Posted on September 23, 2018
HP OmniBook 800CT
Following the HP 95, 100 and 200 series, HP’s calculator division devised the OmniBook 300, an ultra-light yet ultra-portable computer, the smallest of its time. Let’s have a closer look at a later generation model, the 800CT.
Since the initial release in 1993, the OmniBook has made quiet some developments. The first version ran on a 386 CPU and brought a companionship of software in ROM. In that respect similar to earlier HP 95 / 100 / 200 series, it was a huge leap forward, as it sported a fullsize keyboard and a fully VGA-compatible display. With it’s bundled set of DOS 5, Windows 3.1, Word and Excel, the OmniBook marked a milestone in mobile computing, today being attributed the first ever subnotebook.
One of the distinct feature of the OmniBook Series over all incarnations from the first 300 up to the latest 800 model, was the pop-out mouse. It was hidden in a small compartment on the right side of the notebook, and would pop-out upon an button press. This was very unique and distinct feature when compared to the usual trackball or trackpoint devices found in competing products.
The device in my collection is a 800CT, a later generation model of around 1996. While it’s no comparable match for the Toshiba Libretto 50CT in terms of size, the power lies elsewhere.
As it’s predecessors, it offers the unique pop-out mouse, a full size keyboard, a 800×600 capable SVGA color TFT display, and a quiet powerful Pentium MMX clocked at 166 MHz at it’s heart. With the still new MMX CPU causing lockups with the RTM version of Windows 95, the OmniBook was released with Windows 95, OEM Service Release 2. Long gone where the days of software in ROM, the 800 (as its intermedia predecessors) offered a built-in harddrive, to which the operating system, alongside with companion software, was installed.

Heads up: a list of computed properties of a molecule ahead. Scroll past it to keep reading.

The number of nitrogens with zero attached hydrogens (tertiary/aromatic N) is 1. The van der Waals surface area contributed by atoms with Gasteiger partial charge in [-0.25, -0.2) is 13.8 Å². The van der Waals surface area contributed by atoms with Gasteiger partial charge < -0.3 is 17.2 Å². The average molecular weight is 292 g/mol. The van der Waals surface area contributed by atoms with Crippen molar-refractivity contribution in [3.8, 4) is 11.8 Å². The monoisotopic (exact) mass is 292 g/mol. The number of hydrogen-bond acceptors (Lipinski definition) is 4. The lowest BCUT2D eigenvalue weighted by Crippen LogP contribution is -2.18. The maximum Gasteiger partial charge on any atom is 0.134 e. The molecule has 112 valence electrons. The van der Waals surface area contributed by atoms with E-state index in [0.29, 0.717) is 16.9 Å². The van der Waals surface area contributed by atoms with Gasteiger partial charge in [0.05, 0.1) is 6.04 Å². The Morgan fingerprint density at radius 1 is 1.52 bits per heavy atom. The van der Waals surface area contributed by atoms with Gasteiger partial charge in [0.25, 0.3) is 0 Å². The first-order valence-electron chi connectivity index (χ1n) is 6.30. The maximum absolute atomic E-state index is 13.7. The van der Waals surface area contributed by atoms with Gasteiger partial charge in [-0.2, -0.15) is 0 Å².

Targeted at the business market, the OmniBook dock was available as an accessory, offering many connection offers for permanent desktop use, plus an internal expansion port, which could be fitted with either a 16bit ISA or a 32bit PCI adapter.
The optional floppy and CD-ROM drives being were built into external enclosures and could be connected to either the OmniBook or the dock. So with the choice to carry them along, or not, the OmniBook was a good match on the go.
The PHINTAGE Collection currently holds an HP OmniBook 800 CT.
|Vendor||Hewlett-Packard Company (HP, Inc, since 2015)|
|Dimensions||28cm x 18.5cm x 4cm|
|Builtin Display||10.4″ TFT|
|CPU||Intel Pentium MMX @166 MHz|
|RAM||32 MiB (upgraded from stock 16 MiB)|
|Network Support||optional, via PCMCIA (or ISA/PCI in Dock)|
|USB||optional, via PCMCIA (or ISA/PCI in Dock)|
|Other||1 IrDA, 1 RS232, 1 Parallel Port, 1 VGA, 1 SCSI connector, 1 proprietary connector for Floppy Drive, Audio in/out, Mic in
Same set of ports, plus 2 additional PS/2 ports, and ISA/PCI extension capabilities using the Dock
|Operating System||Windows 95, OEM Service Release 2|
|Restoration Parts needed||
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I have the original install to factory settings CD Rom if anyone is interested in it. Just thought I would let others know. This is my favorite portable DOS Computer. I have the computer, Dock and CD Rom, only thing I am missing is the floppy drive and a power adapter for the Dock.
Hey Tom, I just acquired an Omnibook 800CT and would love a copy of the iso of the recovery cd if you could. Thanks!
Me too, I’d be interested into the recovery ISO 🙂
Hi I’ve just purchased one of these machines as yet I don’t know if it runs but fingers crossed! If I can get it running I’d also love a copy of the original build image